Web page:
Zenith, by Aurealis co-editor Dirk Strasser, is a quest fantasy novel, no doubt about it. The plot is simple enough - two young men, twin brothers, go on a quest to reach the Summit, the highest point of the Mountain (have you noticed how Fantasy Writers tend to Capitalize what should be Trivial Words?) at the base of which their small village is located. They are but two of many questers, all twins in their eighteenth year. The ones to reach the Summit will, at the time of Zenith (an obscure event involving the sun and the Mountain aligning or something; it's never really described properly), be enlightened with Truth. If you think this sounds very much like eastern mysticism, you'd be correct; in fact, it could be said that Zenith is very Zen-ish, which makes the novel stand out from the standard pseudo-christo-paganistic philosophies which usually permeate fantasy novels. The whole quest is very much an allegory; there is a subplot of a conflict between the Maelir, the good folk of the Mountain, who seem to be almost entirely male, and the Faemir, warrior women who want the Mountain for themselves. This is the war of the sexes gone mad, masculism and feminism in a head-on collision of swords and arrows, and is also resolved in a philosophical, rather than combative, fashion.

So much for the actual plot. Good and bad points? I'll start with the bad; everyone wants the bad news before the good news. Well, Strasser's naming is weak in places; some examples are the Maelir and Faemir for male and female, the Ydrad tree (just transpose the first two letters), Valkyras the Faemir leader (couldn't be anything to do with valkyrie, surely?) and the main character, Atreu (no relation to Atreyu of Neverending Story fame, I'm assured). These and others show a lack of subtlety which could be interpreted as condescension towards the intelligence of fantasy readers, which I consider unkind (albeit sometimes appropriate, but I mustn't be bitchy!). The prologue to the book is quite crude and unwieldy, a cram course in the background of the world of Zenith which I thought to be unnecessary; surely Strasser could have introduced this information as it was needed throughout the course of the book. And the ending was sudden and quite anticlimactic, leaving most of the situations unresolved . . . but maybe that was Strasser's intention, since few things in real life are ever resolved (realism in fantasy? An oxymoron, surely?), or perhaps it's just an open ending fit for a sequel.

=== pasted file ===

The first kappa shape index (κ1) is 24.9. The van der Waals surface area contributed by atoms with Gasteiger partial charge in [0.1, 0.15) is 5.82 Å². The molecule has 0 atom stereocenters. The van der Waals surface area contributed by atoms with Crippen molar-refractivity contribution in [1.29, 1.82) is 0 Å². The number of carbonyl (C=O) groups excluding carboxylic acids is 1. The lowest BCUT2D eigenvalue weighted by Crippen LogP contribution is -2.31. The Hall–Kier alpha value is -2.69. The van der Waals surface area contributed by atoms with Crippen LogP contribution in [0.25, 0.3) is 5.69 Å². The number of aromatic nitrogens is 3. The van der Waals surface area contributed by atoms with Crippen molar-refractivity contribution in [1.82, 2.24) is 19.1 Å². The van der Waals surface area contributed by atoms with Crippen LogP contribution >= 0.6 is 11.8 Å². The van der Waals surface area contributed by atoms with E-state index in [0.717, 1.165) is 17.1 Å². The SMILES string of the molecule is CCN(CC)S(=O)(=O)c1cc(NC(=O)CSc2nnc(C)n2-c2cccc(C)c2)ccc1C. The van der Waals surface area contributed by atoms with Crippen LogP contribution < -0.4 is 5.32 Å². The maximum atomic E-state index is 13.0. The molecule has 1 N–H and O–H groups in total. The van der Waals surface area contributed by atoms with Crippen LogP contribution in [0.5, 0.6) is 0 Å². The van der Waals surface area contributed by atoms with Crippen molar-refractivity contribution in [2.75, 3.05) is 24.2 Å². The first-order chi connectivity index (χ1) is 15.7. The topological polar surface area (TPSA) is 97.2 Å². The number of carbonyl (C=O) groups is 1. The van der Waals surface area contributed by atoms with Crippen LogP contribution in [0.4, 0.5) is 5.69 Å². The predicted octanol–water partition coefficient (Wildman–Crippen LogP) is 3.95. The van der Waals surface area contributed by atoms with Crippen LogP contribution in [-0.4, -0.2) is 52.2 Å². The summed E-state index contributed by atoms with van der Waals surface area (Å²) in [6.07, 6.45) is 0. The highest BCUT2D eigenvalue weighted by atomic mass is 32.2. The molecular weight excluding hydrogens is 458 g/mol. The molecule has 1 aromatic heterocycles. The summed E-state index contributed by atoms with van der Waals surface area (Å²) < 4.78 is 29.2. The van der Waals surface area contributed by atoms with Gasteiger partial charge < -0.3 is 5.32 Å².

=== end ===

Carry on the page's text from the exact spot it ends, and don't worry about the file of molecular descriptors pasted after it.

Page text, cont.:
Now for the good points. Well, despite the well-worn plot device of the Innocent Hero on a Long And Arduous Quest, I found myself getting surprisingly wrapped up in the book; I read the last two hundred pages in a single sitting, actually intrigued as to where it was heading. The Zen (ith?) philosophy behind it appealed to me far more than the mythology behind most fantasy novels, and the history and feel of the nameless land in which the story takes place were engaging and even a little original. Another interesting thing to note about Zenith is its distinct lack of Australian flavour, although I'm not sure whether this is a plus or a minus; Strasser has written a quest fantasy book which, in the neverending sea of Dragonlances and Mallobelgarieleniums and Chronicles of Whatsisname the Something-Or-Other, could manage to keep its head above water both here and overseas. Zenith deserves to sell as many copies as all the other best-selling quest fantasy novels which fill our bookstores, if only because it does what they do as well as (if not better than) they do it. Zenith is enjoyable, entertaining and, in the end, a satisfying read. What more can I ask for?

And now you'll have to excuse me; my analyst is here with the EST machine. So much extensive psychological conditioning undone by one little book . . . Back to the electrodes, boys!





Originally appeared pp. 87-90, Eidolon 13, July 1993.
Copyright © 1993 Eidolon Publications. Individual contributions are copyright to the respective authors.
Reprinted with kind permission of the authors.